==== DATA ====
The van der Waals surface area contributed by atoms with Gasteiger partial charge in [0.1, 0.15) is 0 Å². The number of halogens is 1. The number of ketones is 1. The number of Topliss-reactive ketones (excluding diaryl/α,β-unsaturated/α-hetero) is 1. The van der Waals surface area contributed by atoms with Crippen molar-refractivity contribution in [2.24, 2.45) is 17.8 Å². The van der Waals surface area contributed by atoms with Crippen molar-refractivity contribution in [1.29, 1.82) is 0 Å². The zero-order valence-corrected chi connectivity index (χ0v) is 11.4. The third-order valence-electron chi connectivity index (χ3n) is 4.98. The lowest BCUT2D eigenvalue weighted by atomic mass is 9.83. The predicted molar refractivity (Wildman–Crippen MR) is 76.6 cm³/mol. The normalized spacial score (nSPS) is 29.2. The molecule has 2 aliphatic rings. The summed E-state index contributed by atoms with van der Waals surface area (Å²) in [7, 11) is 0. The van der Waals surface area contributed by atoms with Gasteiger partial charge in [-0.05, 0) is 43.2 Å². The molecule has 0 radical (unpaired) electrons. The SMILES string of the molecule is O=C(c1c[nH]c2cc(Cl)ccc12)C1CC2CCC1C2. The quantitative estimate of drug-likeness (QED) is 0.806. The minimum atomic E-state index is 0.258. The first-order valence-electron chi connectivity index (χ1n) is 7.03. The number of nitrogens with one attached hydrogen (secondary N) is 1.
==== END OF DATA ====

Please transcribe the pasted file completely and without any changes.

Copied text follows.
The van der Waals surface area contributed by atoms with Gasteiger partial charge in [0.1, 0.15) is 0 Å². The number of halogens is 1. The number of ketones is 1. The number of Topliss-reactive ketones (excluding diaryl/α,β-unsaturated/α-hetero) is 1. The van der Waals surface area contributed by atoms with Crippen molar-refractivity contribution in [2.24, 2.45) is 17.8 Å². The van der Waals surface area contributed by atoms with Crippen molar-refractivity contribution in [1.29, 1.82) is 0 Å². The zero-order valence-corrected chi connectivity index (χ0v) is 11.4. The third-order valence-electron chi connectivity index (χ3n) is 4.98. The lowest BCUT2D eigenvalue weighted by atomic mass is 9.83. The predicted molar refractivity (Wildman–Crippen MR) is 76.6 cm³/mol. The normalized spacial score (nSPS) is 29.2. The molecule has 2 aliphatic rings. The summed E-state index contributed by atoms with van der Waals surface area (Å²) in [7, 11) is 0. The van der Waals surface area contributed by atoms with Gasteiger partial charge in [-0.05, 0) is 43.2 Å². The molecule has 0 radical (unpaired) electrons. The SMILES string of the molecule is O=C(c1c[nH]c2cc(Cl)ccc12)C1CC2CCC1C2. The quantitative estimate of drug-likeness (QED) is 0.806. The minimum atomic E-state index is 0.258. The first-order valence-electron chi connectivity index (χ1n) is 7.03. The number of nitrogens with one attached hydrogen (secondary N) is 1.